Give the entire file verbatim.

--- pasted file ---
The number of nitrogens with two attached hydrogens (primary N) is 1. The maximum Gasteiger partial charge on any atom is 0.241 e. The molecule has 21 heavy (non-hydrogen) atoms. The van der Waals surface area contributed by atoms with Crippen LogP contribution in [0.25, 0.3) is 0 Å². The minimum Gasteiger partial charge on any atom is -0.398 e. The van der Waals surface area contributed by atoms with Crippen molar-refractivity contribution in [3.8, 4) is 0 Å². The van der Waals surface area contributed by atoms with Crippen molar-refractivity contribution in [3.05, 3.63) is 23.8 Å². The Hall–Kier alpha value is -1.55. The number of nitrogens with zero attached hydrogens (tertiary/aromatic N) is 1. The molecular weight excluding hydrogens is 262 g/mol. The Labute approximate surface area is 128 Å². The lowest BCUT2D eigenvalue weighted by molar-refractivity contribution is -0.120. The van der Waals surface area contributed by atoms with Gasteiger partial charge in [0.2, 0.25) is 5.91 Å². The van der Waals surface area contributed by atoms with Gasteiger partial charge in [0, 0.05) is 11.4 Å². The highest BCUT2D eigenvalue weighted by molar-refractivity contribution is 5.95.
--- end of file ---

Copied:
The number of nitrogens with two attached hydrogens (primary N) is 1. The maximum Gasteiger partial charge on any atom is 0.241 e. The molecule has 21 heavy (non-hydrogen) atoms. The van der Waals surface area contributed by atoms with Crippen LogP contribution in [0.25, 0.3) is 0 Å². The minimum Gasteiger partial charge on any atom is -0.398 e. The van der Waals surface area contributed by atoms with Crippen molar-refractivity contribution in [3.8, 4) is 0 Å². The van der Waals surface area contributed by atoms with Crippen molar-refractivity contribution in [3.05, 3.63) is 23.8 Å². The Hall–Kier alpha value is -1.55. The number of nitrogens with zero attached hydrogens (tertiary/aromatic N) is 1. The molecular weight excluding hydrogens is 262 g/mol. The Labute approximate surface area is 128 Å². The lowest BCUT2D eigenvalue weighted by molar-refractivity contribution is -0.120. The van der Waals surface area contributed by atoms with Gasteiger partial charge in [0.2, 0.25) is 5.91 Å². The van der Waals surface area contributed by atoms with Gasteiger partial charge in [0, 0.05) is 11.4 Å². The highest BCUT2D eigenvalue weighted by molar-refractivity contribution is 5.95.